What’s new in Microsoft Visual Studio Code 1.50

Microsoft updates Visual Studio Code monthly. This changelog tracks the new features and improvements through version 1.50.

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The October 2018 update to Visual Studio Code, Version 1.29, added the following major features:
  • Regular expression searches support multi-line mode. You can now match for an expression that spans one or more line breaks by including a newline literal (\n) in a search expression. It’s also now possible to use back references and look-ahead assertions in regex, although you need to set the search.usePCRE2 option to “true” first.
  • MacOS support now includes full-screen mode control. You can use either MacOS’s native full-screen mode or Visual Studio Code’s implementation of full-screen mode, which doesn’t create a MacOS space on the desktop. Visual Studio Code also has improved support for MacOS Mojave Dark Mode; the theming of Visual Studio Code more closely matches Dark Mode’s own theming when Dark Mode is enabled.
  • Stack frames in the debugger can be collapsed for faster browsing of the call stack.
  • A new fast command, List All References, opens a new sidebar view that provides a browsable list of references to a particular function or variable.
  • Many new features are available for builders of extensions for Visual Studio Code, and the code samples in Microsoft’s repository have been cleaned up and made more consistent. Further, you can now build extensions without having to explicitly name a publisher—handy if you’re just throwing together an extension for internal use. 

What’s new in Visual Studio Code 1.28

The September 2018 release of Visual Studio Code, Version 1.28, provides improvements to the code editor’s behavior, its convenience functions, and Git integration. Among the most notable improvements:

  • Code snippets, a way to save and re-use common bits of boilerplate, can now be saved as part of a project and shared with others. Snippet titles, or prefixes, are no longer limited to a single string, making it easier to find a snippet by typing in one of a number of possible prefixes for it.
  • Git now provides a more detailed UI for handling conflicting deletes, allows the length of a Git commit message to be constrained, has validation rules for the names of branches provided by way of a regular expression, and allows the latest stash to be applied to the workspace by executing a global command palette action.
  • The editor now supports a wider range of suggestions for tab completion (including Shift-Tab to move backwards through suggestions), can automatically jump to the last edit location in a file by way of a keybinding, and allows files to be saved without autoformatting. This last is useful when editing a file provided by another team with different linting rules.
  • TypeScript code can now be quickly refactored to use async/await commands.

What’s new in Visual Studio Code 1.27

The August 2018 release of Visual Studio Code, Version 1.27, includes many UI and UX improvements, debug extension changes, and additions to editing CSS and JSON files.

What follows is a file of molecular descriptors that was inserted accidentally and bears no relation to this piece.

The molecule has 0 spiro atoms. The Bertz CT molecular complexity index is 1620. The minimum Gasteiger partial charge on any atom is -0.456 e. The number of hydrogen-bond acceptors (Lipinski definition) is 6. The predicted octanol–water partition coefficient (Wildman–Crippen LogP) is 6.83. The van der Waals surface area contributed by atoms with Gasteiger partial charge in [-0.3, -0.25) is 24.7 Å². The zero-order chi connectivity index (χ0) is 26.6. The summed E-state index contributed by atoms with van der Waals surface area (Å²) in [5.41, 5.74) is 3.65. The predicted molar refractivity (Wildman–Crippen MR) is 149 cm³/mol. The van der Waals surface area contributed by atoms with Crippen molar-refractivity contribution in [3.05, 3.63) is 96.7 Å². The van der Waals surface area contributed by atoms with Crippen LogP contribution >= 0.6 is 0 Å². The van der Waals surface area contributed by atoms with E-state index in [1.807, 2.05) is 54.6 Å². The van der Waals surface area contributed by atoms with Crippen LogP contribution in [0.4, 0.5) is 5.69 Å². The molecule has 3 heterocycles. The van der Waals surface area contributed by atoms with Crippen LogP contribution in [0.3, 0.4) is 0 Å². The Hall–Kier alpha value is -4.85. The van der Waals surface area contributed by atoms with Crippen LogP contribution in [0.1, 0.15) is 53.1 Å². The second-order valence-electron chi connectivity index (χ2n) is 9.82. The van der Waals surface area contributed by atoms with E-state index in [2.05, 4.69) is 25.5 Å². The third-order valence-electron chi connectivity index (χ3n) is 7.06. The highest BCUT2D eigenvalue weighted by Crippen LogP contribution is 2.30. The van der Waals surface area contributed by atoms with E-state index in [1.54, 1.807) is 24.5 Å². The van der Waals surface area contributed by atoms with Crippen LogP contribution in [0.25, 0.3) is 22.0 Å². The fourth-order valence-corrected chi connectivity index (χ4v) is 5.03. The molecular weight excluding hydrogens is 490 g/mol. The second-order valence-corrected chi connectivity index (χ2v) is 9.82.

The GUI-based user settings editor, rolled out in previous builds as an experimental feature, is now the default way to edit Visual Studio Code settings. It is still possible to edit the underlying JSON directly, but the settings editor provides options for a value, field validation, and other useful feedback.

When editing CSS files, path completions for CSS, SCSS, and Less @import statements now appear automatically, and clicking on links defined by @import and url() statements jump to their definitions. JSON editing now supports features available in the latest schema draft, such as conditional evaluation of schemas.

A feature contributed by the Node.js debug extension, the ability to see all loaded scripts in a dynamically updated view, is now available as a built-in debugger feature for all languages that can make use of such a metaphor.

Newly proposed Extension APIs offer the ability to know which source control instances are selected, and include providers for inline comments in documents or workspaces (for instance, for Gitter-like chat between developers).

Other changes of note include the following:

  • Many new features for authoring extensions, such as an update to the Language Server Protocol that allows menu entries to be populated based on announcements from the language server.
  • Enhanced customization of title bars and menus, so that (for instance) dark themes apply consistently, keyboard navigation behaves better in the menu bar, and the menu bar itself is less intrusive.
  • Breadcrumb navigation within edited files, introduced in the last build, now honors editor themes and file exclusions.
  • The “Tasks” menu, now named “Terminal,” now encompasses more functions from the integrated terminal.
  • Key bindings can now be per-platform.
  • Auto-closing of bracket characters in the editor can now be customized further.

What’s new in Visual Studio Code 1.26

The July 2018 release of Visual Studio Code, Version 1.26, offers improvements including breadcrumbs navigation, for jumping to files and symbols in a workspace.

Breadcrumbs show the file path and, using extensions, the symbol path to the cursor position. Symbols shown match the Outline view and Go to Symbol. Developers can customize the appearance of breadcrumbs.

To begin using breadcrumbs, enable it by choosing View > Toggle Breadcrumbsor via the breadcrumbs.enabledsetting.

Other capabilities in Visual Studio Code 1.26 include:

  • Quick fixes from the Problems panel let developers apply code fixes while reviewing errors and warnings.